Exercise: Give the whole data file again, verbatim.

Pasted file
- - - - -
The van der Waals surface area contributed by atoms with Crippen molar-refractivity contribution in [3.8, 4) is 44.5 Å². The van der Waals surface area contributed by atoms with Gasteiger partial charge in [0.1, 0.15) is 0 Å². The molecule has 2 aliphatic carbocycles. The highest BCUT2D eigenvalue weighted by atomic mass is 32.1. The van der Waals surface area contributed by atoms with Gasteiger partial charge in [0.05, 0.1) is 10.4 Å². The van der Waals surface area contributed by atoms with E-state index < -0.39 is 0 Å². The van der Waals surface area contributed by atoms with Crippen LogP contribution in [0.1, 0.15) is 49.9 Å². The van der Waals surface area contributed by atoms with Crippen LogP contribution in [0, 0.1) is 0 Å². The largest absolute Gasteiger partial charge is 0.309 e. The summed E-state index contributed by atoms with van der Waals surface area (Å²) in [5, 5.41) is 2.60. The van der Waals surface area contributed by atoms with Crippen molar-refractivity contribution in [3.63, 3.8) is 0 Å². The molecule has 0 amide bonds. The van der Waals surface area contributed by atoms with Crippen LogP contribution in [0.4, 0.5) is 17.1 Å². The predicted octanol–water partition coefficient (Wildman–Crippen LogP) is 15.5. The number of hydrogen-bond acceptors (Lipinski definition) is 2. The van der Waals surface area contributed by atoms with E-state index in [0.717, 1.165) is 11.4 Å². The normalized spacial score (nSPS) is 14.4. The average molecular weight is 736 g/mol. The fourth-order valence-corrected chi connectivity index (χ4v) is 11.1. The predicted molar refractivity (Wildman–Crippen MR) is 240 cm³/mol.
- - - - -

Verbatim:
The van der Waals surface area contributed by atoms with Crippen molar-refractivity contribution in [3.8, 4) is 44.5 Å². The van der Waals surface area contributed by atoms with Gasteiger partial charge in [0.1, 0.15) is 0 Å². The molecule has 2 aliphatic carbocycles. The highest BCUT2D eigenvalue weighted by atomic mass is 32.1. The van der Waals surface area contributed by atoms with Gasteiger partial charge in [0.05, 0.1) is 10.4 Å². The van der Waals surface area contributed by atoms with E-state index < -0.39 is 0 Å². The van der Waals surface area contributed by atoms with Crippen LogP contribution in [0.1, 0.15) is 49.9 Å². The van der Waals surface area contributed by atoms with Crippen LogP contribution in [0, 0.1) is 0 Å². The largest absolute Gasteiger partial charge is 0.309 e. The summed E-state index contributed by atoms with van der Waals surface area (Å²) in [5, 5.41) is 2.60. The van der Waals surface area contributed by atoms with Crippen molar-refractivity contribution in [3.63, 3.8) is 0 Å². The molecule has 0 amide bonds. The van der Waals surface area contributed by atoms with Crippen LogP contribution in [0.4, 0.5) is 17.1 Å². The predicted octanol–water partition coefficient (Wildman–Crippen LogP) is 15.5. The number of hydrogen-bond acceptors (Lipinski definition) is 2. The van der Waals surface area contributed by atoms with E-state index in [0.717, 1.165) is 11.4 Å². The normalized spacial score (nSPS) is 14.4. The average molecular weight is 736 g/mol. The fourth-order valence-corrected chi connectivity index (χ4v) is 11.1. The predicted molar refractivity (Wildman–Crippen MR) is 240 cm³/mol.